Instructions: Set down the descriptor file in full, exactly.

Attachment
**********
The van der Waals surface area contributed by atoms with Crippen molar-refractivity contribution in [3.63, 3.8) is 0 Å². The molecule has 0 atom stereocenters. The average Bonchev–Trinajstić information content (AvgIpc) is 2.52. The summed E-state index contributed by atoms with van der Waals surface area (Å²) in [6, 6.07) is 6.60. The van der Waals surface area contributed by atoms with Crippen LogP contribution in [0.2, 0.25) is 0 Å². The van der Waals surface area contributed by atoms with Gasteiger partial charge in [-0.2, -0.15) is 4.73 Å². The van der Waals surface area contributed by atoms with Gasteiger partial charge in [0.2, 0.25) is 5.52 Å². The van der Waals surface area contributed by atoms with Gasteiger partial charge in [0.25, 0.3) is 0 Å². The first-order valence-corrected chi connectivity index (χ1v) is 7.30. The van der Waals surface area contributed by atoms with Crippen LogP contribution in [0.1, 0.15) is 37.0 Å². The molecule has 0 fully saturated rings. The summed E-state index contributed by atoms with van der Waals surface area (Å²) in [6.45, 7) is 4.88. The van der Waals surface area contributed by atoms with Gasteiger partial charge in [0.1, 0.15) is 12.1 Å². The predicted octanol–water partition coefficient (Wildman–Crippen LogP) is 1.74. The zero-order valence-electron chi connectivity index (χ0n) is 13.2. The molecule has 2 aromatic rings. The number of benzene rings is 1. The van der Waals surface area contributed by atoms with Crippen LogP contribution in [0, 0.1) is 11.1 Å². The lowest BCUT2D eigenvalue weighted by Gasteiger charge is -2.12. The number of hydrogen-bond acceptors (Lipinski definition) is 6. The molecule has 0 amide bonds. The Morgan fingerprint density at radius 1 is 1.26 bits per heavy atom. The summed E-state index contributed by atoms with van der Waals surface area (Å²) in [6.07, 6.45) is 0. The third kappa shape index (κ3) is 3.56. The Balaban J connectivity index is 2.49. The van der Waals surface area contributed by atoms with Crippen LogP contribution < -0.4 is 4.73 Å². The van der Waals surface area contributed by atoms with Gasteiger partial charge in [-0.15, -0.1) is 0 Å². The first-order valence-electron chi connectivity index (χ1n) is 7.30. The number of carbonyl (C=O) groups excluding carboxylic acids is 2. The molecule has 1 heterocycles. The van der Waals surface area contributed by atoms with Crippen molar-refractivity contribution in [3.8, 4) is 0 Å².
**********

The van der Waals surface area contributed by atoms with Crippen molar-refractivity contribution in [3.63, 3.8) is 0 Å². The molecule has 0 atom stereocenters. The average Bonchev–Trinajstić information content (AvgIpc) is 2.52. The summed E-state index contributed by atoms with van der Waals surface area (Å²) in [6, 6.07) is 6.60. The van der Waals surface area contributed by atoms with Crippen LogP contribution in [0.2, 0.25) is 0 Å². The van der Waals surface area contributed by atoms with Gasteiger partial charge in [-0.2, -0.15) is 4.73 Å². The van der Waals surface area contributed by atoms with Gasteiger partial charge in [0.2, 0.25) is 5.52 Å². The van der Waals surface area contributed by atoms with Gasteiger partial charge in [0.25, 0.3) is 0 Å². The first-order valence-corrected chi connectivity index (χ1v) is 7.30. The van der Waals surface area contributed by atoms with Crippen LogP contribution in [0.1, 0.15) is 37.0 Å². The molecule has 0 fully saturated rings. The summed E-state index contributed by atoms with van der Waals surface area (Å²) in [6.45, 7) is 4.88. The van der Waals surface area contributed by atoms with Gasteiger partial charge in [0.1, 0.15) is 12.1 Å². The predicted octanol–water partition coefficient (Wildman–Crippen LogP) is 1.74. The zero-order valence-electron chi connectivity index (χ0n) is 13.2. The molecule has 2 aromatic rings. The number of benzene rings is 1. The van der Waals surface area contributed by atoms with Crippen LogP contribution in [0, 0.1) is 11.1 Å². The lowest BCUT2D eigenvalue weighted by Gasteiger charge is -2.12. The number of hydrogen-bond acceptors (Lipinski definition) is 6. The molecule has 0 amide bonds. The Morgan fingerprint density at radius 1 is 1.26 bits per heavy atom. The summed E-state index contributed by atoms with van der Waals surface area (Å²) in [6.07, 6.45) is 0. The third kappa shape index (κ3) is 3.56. The Balaban J connectivity index is 2.49. The van der Waals surface area contributed by atoms with Crippen LogP contribution < -0.4 is 4.73 Å². The van der Waals surface area contributed by atoms with Gasteiger partial charge in [-0.15, -0.1) is 0 Å². The first-order valence-electron chi connectivity index (χ1n) is 7.30. The number of carbonyl (C=O) groups excluding carboxylic acids is 2. The molecule has 1 heterocycles. The van der Waals surface area contributed by atoms with Crippen molar-refractivity contribution in [3.8, 4) is 0 Å².